Small Island Development States (SIDS) were first recognised as a distinct group of countries at the United Nations at the UN Conference on Environment and Development in Rio de Janeiro in 1992. There are currently 39 SIDS spread out across the Caribbean, the Pacific, Indian Ocean and South China Sea, which are home to over 63.2 million people. They are a very diverse group making up countries such as Comores with a GDP per capita of $830, to Singapore where it is $51,000.
The SIDS have their own peculiar vulnerabilities and characteristics, so that the difficulties they face in the pursuit of sustainable development are particularly severe and complex. Their unique characteristics can also present benefits and make ideal locations for pilot projects in renewable energy. For example, the island of Tokelau recently began producing 100% of its energy from solar sources.
2014 is the International Year of Small Island States, an opportunity to appreciate the extraordinary resilience and rich cultural heritage of the people of SIDS. To celebrate this, we feature three schools making a difference in the field of responsible business, in their respective SIDS countries: Trinidad and Tobago, Singapore and the Dominican Republic.
The Sustainable Renewable Energy Business Incubator Initiative at Arthur Lok Jack Graduate School of Business aims to grow and nurture companies operating within the emerging sustainable energy sector in Trinidad and Tobago, through the provision of business support, facilitation of access to markets and access to finance, as well as technology transfer and joint ventures. The incubator has hosted a range of companies including photovoltaic panels for solar generated energy, recycling and proper tire disposal for generation of supplemental fuel substitute, and power generation using tidal power.
The school continues to partner with the Energy Chamber in promoting responsible business on the island, through the annual CSR Leadership Awards intended to recognise companies of all sizes that demonstrate a deep and genuine commitment to sustainability. It also organises the Social Enterprise Hive, an annual event that highlights Social Enterprise within the community. Participants in this programme learn how to develop and maintain ethical practices by using role models from the community to connect what socially responsible practices look and feel like.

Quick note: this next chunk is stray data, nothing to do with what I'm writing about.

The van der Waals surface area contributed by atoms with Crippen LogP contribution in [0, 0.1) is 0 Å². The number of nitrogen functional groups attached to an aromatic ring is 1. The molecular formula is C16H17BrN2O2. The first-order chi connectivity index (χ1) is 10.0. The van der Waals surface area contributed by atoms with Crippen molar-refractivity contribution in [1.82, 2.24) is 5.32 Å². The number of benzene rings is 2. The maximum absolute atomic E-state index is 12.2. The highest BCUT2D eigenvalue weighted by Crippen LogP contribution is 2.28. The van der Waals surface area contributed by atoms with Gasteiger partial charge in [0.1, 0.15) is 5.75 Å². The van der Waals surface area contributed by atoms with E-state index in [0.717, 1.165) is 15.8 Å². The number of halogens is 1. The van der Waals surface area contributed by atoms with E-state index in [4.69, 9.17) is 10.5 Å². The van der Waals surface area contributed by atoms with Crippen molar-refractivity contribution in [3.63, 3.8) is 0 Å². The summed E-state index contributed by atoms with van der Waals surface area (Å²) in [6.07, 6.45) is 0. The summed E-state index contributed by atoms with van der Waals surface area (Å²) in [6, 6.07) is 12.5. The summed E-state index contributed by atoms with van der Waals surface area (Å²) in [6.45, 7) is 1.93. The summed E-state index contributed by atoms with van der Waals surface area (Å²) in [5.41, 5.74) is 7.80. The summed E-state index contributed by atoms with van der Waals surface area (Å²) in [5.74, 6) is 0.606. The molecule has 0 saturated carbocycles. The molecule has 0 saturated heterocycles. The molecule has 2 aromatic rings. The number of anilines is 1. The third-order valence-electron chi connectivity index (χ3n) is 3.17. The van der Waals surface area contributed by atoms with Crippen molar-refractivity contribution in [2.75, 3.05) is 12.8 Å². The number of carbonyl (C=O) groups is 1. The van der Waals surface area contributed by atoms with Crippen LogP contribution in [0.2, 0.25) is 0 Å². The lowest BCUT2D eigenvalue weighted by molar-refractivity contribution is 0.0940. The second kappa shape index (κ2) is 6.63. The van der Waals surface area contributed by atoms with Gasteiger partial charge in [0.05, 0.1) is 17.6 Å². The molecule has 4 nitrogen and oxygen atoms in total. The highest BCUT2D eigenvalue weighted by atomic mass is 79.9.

The Lien Centre for Social Innovation at Singapore Management University was established in 2006 with the vision of being a thought leader and catalyst for positive social change in Singapore and beyond. The Centre connects with the community through its publications, its education programmes, open forums, and competitions. One of these programmes is iLeap, a professional education course for non-profit leaders, run annually since 2010 and consisting of 14 modules over 14 weeks. The course is designed to enhance the strategic leadership, governance, and operational management capabilities of non-profit executives, in collaboration with select community partners.
In 2013, the university launched a values-based education programme called SMU LifeLessons, that is implemented through co-curricular activities. Undergraduate students participate in the programme throughout their years at the university. Various topics—such as personal values along with business values, purpose, mission, conflict management, and developing a world view—are covered across different years using instructional methods that include case studies, journaling, and group discussions.
Barna Business School launched the first Chair of Sustainability in the Caribbean region as part of the VICINI Center for Research on Sustainability, which aims to foster joint interests and to produce cutting-edge research, case studies and best practices that help organisations gain competitive advantage and be active agents in their quest to develop. Faculty at the business school are assessed against a learning outcome specifically related to Sustainability, and are developing a range of new case studies around the topic of sustainability and the local context.
Barna has also developed a think tank made up of the individuals responsible for sustainability at some of the leading companies in the Dominican Republic, who meet regularly to discuss to share their experiences. A Sustainability Club has also been put in place to engage alumni in these topics.
The International Year of Small Island Development States coincides with the 2014 Conference on Small Island Developing States in Apia, Samoa from 1 to 4 September. For more visit http://www.sids2014.org.